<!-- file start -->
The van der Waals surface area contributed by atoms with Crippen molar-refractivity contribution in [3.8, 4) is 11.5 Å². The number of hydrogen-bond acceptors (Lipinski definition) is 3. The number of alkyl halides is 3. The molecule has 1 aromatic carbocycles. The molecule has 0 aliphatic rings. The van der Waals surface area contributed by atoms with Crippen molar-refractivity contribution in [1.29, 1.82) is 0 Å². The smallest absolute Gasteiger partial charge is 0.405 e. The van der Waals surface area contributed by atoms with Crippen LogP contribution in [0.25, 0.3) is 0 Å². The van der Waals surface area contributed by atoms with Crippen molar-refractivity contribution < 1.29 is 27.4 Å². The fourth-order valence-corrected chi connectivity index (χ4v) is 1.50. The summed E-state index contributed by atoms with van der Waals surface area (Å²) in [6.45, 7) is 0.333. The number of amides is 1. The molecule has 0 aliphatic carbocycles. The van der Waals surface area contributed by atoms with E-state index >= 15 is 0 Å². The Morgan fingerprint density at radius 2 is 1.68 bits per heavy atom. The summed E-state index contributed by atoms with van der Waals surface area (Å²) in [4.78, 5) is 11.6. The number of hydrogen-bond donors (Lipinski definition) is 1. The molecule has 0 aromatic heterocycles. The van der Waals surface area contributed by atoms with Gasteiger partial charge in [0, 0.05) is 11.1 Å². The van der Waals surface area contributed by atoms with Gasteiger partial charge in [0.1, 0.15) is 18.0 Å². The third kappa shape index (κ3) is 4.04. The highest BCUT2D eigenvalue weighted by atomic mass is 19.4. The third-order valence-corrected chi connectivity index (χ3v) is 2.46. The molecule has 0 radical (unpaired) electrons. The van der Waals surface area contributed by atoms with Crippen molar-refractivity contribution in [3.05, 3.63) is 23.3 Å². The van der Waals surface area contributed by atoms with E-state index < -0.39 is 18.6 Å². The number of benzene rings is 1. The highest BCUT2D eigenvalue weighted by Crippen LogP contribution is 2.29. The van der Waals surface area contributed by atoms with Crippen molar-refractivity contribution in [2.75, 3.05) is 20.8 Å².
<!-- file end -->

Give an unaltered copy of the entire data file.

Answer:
The van der Waals surface area contributed by atoms with Crippen molar-refractivity contribution in [3.8, 4) is 11.5 Å². The number of hydrogen-bond acceptors (Lipinski definition) is 3. The number of alkyl halides is 3. The molecule has 1 aromatic carbocycles. The molecule has 0 aliphatic rings. The van der Waals surface area contributed by atoms with Crippen molar-refractivity contribution in [1.29, 1.82) is 0 Å². The smallest absolute Gasteiger partial charge is 0.405 e. The van der Waals surface area contributed by atoms with Crippen LogP contribution in [0.25, 0.3) is 0 Å². The van der Waals surface area contributed by atoms with Crippen molar-refractivity contribution < 1.29 is 27.4 Å². The fourth-order valence-corrected chi connectivity index (χ4v) is 1.50. The summed E-state index contributed by atoms with van der Waals surface area (Å²) in [6.45, 7) is 0.333. The number of amides is 1. The molecule has 0 aliphatic carbocycles. The van der Waals surface area contributed by atoms with E-state index >= 15 is 0 Å². The Morgan fingerprint density at radius 2 is 1.68 bits per heavy atom. The summed E-state index contributed by atoms with van der Waals surface area (Å²) in [4.78, 5) is 11.6. The number of hydrogen-bond donors (Lipinski definition) is 1. The molecule has 0 aromatic heterocycles. The van der Waals surface area contributed by atoms with Gasteiger partial charge in [0, 0.05) is 11.1 Å². The van der Waals surface area contributed by atoms with Gasteiger partial charge in [0.1, 0.15) is 18.0 Å². The third kappa shape index (κ3) is 4.04. The highest BCUT2D eigenvalue weighted by atomic mass is 19.4. The third-order valence-corrected chi connectivity index (χ3v) is 2.46. The molecule has 0 radical (unpaired) electrons. The van der Waals surface area contributed by atoms with Crippen molar-refractivity contribution in [3.05, 3.63) is 23.3 Å². The van der Waals surface area contributed by atoms with E-state index < -0.39 is 18.6 Å². The number of benzene rings is 1. The highest BCUT2D eigenvalue weighted by Crippen LogP contribution is 2.29. The van der Waals surface area contributed by atoms with Crippen molar-refractivity contribution in [2.75, 3.05) is 20.8 Å².